FACTSHEET 4: What is primary progressive aphasia?

Frontotemporal dementia or FTD is a progressive disorder of the brain. It can affect behaviour, language skills and movement.

Primary progressive aphasia or PPA is one of the subtypes of FTD. The two main subtypes of PPA are called:

  • Semantic dementia or SD
  • Progressive nonfluent aphasia or PNFA

A third subtype has been more recently described and is called:

  • Logopenic aphasia or LPA

These are also sometimes called the semantic, nonfluent and logopenic variants of PPA:

  • svPPA
  • nfvPPA
  • lvPPA

In all of the types of PPA impairment of language skills is the main problem initially.

Symptoms of SD include:

  • Difficulty finding the right word
  • Losing understanding of what words mean
  • Talking about things in a vague manner
  • Difficulty understanding what other people are saying
  • Problems with reading
  • Problems with spelling

See FACTSHEET 5 for more details

Symptoms of PNFA include:

  • Slow, hesitant speech
  • Difficulty finding the right word to say
  • Pronouncing words incorrectly
  • ‘Telegraphic’ speech
  • Producing the wrong grammar
  • Saying the opposite word to the one they mean to say
  • Problems with reading
  • Problems with spelling

See FACTSHEET 6 for more details

Symptoms of LPA include:

  • Difficulty finding the right word to say
  • Pausing in the middle of sentences
  • Difficulty repeating sentences

LPA is usually felt to be an unusual form of Alzheimer’s disease, and is sometimes called the language variant of Alzheimer’s disease.

In all of the different forms of PPA other non-language symptoms occur later on, including:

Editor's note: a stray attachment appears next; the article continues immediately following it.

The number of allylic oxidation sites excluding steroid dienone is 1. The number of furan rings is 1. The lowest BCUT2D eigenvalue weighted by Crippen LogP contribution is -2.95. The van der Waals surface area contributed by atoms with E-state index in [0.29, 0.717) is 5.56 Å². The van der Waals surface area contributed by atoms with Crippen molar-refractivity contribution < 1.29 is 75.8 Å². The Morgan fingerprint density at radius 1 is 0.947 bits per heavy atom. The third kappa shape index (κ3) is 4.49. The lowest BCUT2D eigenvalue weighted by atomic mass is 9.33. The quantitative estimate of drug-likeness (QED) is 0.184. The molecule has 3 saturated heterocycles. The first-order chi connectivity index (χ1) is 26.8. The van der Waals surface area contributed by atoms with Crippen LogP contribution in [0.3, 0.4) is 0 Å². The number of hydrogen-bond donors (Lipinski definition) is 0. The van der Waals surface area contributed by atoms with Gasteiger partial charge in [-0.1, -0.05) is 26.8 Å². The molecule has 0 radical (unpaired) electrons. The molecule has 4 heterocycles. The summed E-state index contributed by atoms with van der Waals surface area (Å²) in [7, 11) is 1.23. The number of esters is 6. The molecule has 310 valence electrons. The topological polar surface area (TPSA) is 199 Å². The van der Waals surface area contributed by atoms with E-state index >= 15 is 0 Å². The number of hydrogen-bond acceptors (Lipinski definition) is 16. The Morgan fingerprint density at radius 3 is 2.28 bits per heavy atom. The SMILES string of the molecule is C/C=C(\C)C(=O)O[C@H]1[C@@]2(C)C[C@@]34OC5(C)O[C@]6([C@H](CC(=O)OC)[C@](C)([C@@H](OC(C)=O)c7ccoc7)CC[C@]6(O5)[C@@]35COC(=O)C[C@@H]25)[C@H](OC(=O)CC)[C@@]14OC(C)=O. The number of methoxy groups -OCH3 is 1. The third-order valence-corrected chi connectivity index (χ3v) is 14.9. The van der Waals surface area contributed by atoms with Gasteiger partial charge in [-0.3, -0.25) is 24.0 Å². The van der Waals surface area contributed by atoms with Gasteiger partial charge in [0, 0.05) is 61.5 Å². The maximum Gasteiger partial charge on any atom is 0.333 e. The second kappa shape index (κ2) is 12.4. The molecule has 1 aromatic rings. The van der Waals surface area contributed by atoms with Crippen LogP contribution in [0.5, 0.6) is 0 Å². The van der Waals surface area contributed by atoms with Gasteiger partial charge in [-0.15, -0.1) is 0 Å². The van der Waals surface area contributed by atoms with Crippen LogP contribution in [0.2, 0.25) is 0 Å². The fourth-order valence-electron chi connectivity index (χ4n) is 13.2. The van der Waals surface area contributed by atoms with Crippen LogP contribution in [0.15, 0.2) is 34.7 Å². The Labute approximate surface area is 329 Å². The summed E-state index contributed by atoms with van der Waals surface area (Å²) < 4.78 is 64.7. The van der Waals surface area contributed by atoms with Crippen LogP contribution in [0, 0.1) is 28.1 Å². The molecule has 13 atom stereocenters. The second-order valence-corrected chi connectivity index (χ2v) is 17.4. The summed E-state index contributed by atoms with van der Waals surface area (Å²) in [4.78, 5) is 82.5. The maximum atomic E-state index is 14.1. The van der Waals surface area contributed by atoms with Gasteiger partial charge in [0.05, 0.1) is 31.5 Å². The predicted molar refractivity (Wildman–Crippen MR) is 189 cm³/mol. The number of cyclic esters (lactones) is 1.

• Changes in behaviour
  • Problems with planning and problem solving
  • Difficulty remembering things

Physical problems occur in some people similar to the symptoms of Parkinson’s disease. Very rarely people with PPA may develop motor neurone disease.

Does PPA run in families?

In some cases PPA can be a genetic disorder and run in families. This is most likely for PNFA.

Mutations in either the progranulin or C9ORF72 gene can cause PPA.

See FACTSHEET 2 for more details about familial FTD.

How is PPA diagnosed?

Usually a diagnosis is made by a specialist rather than a GP. There is no single test that will make a diagnosis. A series of tests are usually performed including a scan of the brain.

In PPA the scan may show loss of cells mainly on the left side of the brain. This can either be at the front of the brain in an area called the frontal lobe, or in the middle of the brain in an area called the temporal lobe.

See FACTSHEET 11 for more details.

Is there a treatment for the nonfluent variant of PPA?

There is currently no cure for PPA but there are some important things which can help when caring for someone – see FACTSHEET 12 for more details.

The PPA Support Group has been set up to help people with PPA and their carers in the UK. It meets a number of times a year. More information can be found at www.ucl.ac.uk/drc/support-groups.

For a list of PPA support groups in the US and Canada see www.ppaconnection.org.